Tim was with me in Mrs. Harris’ third grade class at Liberty Elementary. I remember Tim as the best athlete in the class. He was strong for his age and very competitive.
Mrs. Harris had a game with a Nerf ball where everyone would sit on their desks and we’d throw the ball around to each other. If you dropped the ball or made a bad pass you had to sit down. The last one up got a sticker with gold stars reading “Champ.” Tim accumulated more of these than anyone else (though I won a few—maybe I was second or third in the class). In fact, Mrs. Harris had to change the rules so that it wasn’t enough to throw the Nerf ball accurately; you also had to throw it softly. Tim, you see, could already throw the ball accurately with such force that it was virtually uncatchable by any of the girls in the class and most of the boys.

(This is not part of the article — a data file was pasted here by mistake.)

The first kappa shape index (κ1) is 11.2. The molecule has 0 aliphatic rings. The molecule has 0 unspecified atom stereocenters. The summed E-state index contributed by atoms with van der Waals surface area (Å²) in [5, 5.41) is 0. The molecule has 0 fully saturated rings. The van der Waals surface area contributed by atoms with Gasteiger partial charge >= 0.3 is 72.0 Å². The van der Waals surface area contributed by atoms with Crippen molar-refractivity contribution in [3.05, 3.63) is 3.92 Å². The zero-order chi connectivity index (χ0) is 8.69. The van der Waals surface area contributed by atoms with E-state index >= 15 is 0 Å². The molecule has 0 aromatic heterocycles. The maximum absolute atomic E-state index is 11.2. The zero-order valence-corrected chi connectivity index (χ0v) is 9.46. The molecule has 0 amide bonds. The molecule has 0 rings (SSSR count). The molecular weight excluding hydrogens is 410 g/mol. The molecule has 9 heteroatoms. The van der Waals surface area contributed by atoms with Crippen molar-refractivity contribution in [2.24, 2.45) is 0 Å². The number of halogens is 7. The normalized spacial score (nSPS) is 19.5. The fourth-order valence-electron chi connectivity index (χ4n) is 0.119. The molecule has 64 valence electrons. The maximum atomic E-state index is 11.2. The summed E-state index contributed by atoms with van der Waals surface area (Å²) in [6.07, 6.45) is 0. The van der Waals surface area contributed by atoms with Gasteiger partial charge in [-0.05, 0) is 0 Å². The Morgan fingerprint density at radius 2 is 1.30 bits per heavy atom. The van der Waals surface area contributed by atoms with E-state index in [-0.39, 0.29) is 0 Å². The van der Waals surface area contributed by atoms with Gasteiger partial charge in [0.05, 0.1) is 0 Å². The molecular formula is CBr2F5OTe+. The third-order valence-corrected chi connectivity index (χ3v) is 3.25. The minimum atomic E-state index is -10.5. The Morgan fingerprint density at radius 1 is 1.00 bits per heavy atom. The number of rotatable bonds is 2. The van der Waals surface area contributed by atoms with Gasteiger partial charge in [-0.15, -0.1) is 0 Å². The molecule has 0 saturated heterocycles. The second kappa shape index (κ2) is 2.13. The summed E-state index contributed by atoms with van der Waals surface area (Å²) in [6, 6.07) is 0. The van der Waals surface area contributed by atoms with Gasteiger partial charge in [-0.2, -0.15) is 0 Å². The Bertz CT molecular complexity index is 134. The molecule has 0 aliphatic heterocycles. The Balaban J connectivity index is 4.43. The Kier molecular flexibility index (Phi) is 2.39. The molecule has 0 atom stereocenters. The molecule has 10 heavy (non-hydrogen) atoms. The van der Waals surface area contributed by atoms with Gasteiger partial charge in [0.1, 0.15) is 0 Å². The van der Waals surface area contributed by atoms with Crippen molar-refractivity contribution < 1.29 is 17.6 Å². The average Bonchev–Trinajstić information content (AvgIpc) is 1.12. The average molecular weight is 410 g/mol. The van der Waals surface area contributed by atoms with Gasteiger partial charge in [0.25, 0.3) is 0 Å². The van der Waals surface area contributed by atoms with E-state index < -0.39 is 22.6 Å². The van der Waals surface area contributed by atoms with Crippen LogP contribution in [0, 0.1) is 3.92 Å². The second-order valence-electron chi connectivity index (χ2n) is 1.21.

Tim and I were on the same 6th grade little league baseball team. I played right field, where I proved less of a liability than if I’d played anywhere else except maybe “bench.” Tim was a starting pitcher, and a good one. His pitching, along with Mark Hinthorn’s, got us to the league playoffs. He was also a heckuva a batter. We forfeit the league championship (to a team who probably would’ve beaten us anyway) when our catcher put his hand through a plate glass window, and we couldn’t field a team. The league gave both teams first place trophies and let the other team advance to district.
I didn’t see much of Tim in middle school or high school. I seem to vague recall that he had a knee injury that prevented him from playing high school football. Don’t know if that’s true or not. I do know that he had a very fine high school baseball career at Sprague. Pretty sure he was all-state.
Apparently after high school Tim attended the University of Oregon and graduated from Willamette University with a degree in Economics. He went on to an investment career, working with high net worth clients. The cause of death was not mentioned, but whatever it was, it came too soon.